In an bid to thwart a union court challenge to its Western Civilisation course that is due to start next year, the University of Wollongong’s top governing body has intervened to green light the new degree. The university’s council decided to use its ultimate authority to approve the degree, which is sponsored by the Ramsay Centre for Western Civilisation, independently of the university’s regular processes. In a statement the university said the decision was intended to remove any uncertainty about whether the Bachelor of Arts in Western Civilisation would begin in 2020 as planned.
The university called on the National Tertiary Education Union (NTEU) , which launched NSW Supreme Court action in April this year in an attempt to stop the degree’s rollout, to end its court challenge. NTEU national president Alison Barnes responded by condemning the council’s decision, saying it was “another example of the university not following its normal processes, at the expense of academic governance”. She said the union would consider the impact of the university’s move on its legal case and “decide next steps as soon as we are in a position to do so”.
The council said it took its decision under NSW legislation governing the University of Wollongong which says the council has powers to “act in all matters concerning the university”, and to “provide such courses, and confer such degrees … as it thinks fit”. The NTEU’s court action challenged the decision by University of Wollongong vice-chancellor Paul Wellings, announced in February, to use his fast-track power to speed the formal approval of the Western civilisation degree, meaning that it was not considered and approved in the normal way by the university’s academic senate which represents academics across all faculties of the university.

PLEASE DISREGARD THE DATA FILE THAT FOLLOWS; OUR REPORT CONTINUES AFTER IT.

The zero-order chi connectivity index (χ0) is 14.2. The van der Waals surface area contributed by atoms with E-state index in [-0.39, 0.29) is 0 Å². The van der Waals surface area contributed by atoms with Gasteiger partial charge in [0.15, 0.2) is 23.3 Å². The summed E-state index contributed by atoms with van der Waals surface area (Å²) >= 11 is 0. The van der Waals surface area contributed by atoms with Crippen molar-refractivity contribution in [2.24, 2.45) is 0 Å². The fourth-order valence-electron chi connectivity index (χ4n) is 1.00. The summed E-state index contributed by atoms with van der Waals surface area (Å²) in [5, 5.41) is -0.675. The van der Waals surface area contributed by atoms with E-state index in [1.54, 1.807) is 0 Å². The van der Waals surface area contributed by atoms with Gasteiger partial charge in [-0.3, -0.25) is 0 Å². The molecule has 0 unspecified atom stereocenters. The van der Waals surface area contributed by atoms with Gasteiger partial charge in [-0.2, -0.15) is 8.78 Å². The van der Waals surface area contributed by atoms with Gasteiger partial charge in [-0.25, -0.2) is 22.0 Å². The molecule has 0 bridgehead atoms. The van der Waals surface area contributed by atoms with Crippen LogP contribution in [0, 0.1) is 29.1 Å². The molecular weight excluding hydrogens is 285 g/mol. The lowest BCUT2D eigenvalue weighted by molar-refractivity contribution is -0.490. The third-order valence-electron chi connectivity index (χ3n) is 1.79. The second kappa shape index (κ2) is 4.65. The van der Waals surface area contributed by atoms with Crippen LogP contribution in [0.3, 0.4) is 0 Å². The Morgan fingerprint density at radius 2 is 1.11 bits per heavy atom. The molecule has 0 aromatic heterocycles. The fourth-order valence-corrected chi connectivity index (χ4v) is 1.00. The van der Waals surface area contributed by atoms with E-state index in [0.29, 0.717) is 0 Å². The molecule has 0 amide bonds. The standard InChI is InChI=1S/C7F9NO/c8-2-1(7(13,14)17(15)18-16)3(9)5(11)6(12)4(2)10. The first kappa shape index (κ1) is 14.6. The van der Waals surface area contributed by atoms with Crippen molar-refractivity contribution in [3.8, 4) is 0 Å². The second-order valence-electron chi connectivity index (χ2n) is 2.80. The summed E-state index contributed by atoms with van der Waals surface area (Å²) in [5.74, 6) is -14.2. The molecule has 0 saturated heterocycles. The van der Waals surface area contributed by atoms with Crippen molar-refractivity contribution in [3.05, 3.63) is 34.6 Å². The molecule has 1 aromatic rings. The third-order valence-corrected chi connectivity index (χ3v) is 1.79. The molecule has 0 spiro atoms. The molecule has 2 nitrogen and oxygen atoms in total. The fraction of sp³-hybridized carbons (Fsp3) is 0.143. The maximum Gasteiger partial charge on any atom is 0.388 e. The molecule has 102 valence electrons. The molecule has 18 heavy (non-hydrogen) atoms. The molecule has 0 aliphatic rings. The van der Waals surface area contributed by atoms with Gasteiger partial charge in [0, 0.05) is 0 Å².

The NTEU lodged a claim in the NSW Supreme Court to have Professor Wellings’ decision declared invalid and to halt its preparations to offer the degree. University of Wollongong chancellor Jillian Broadbent said that the council had full respect for the university’s academic process, particularly the role of the academic senate. “By approving the degree the council has acted in the best interests of the university. It will enable progress to continue despite any continuing legal challenge to the vice-chancellor’s approval decision,” she said. “The council remains prepared to continue with its legal defence of the vice-chancellor’s exercise of his delegated authority.”
Ms Barnes said that the NTEU’S case against the University of Wollongong centred on the by-passing of normal academic governance processes which “play a vital role in quality control and are fundamental to ensuring academic integrity and quality”. “The NTEU is again disappointed at UOW’s disregard for its academic staff and the broader university community,” she said. Ms Broadbent said “I encourage the whole university community to unite in a shared commitment to our objectives of encouraging ‘the advancement, development and application of knowledge informed by free inquiry’ and ‘the provision of courses of study across a range of fields.”
Source: Compiled by APN from media reportsPrint This Post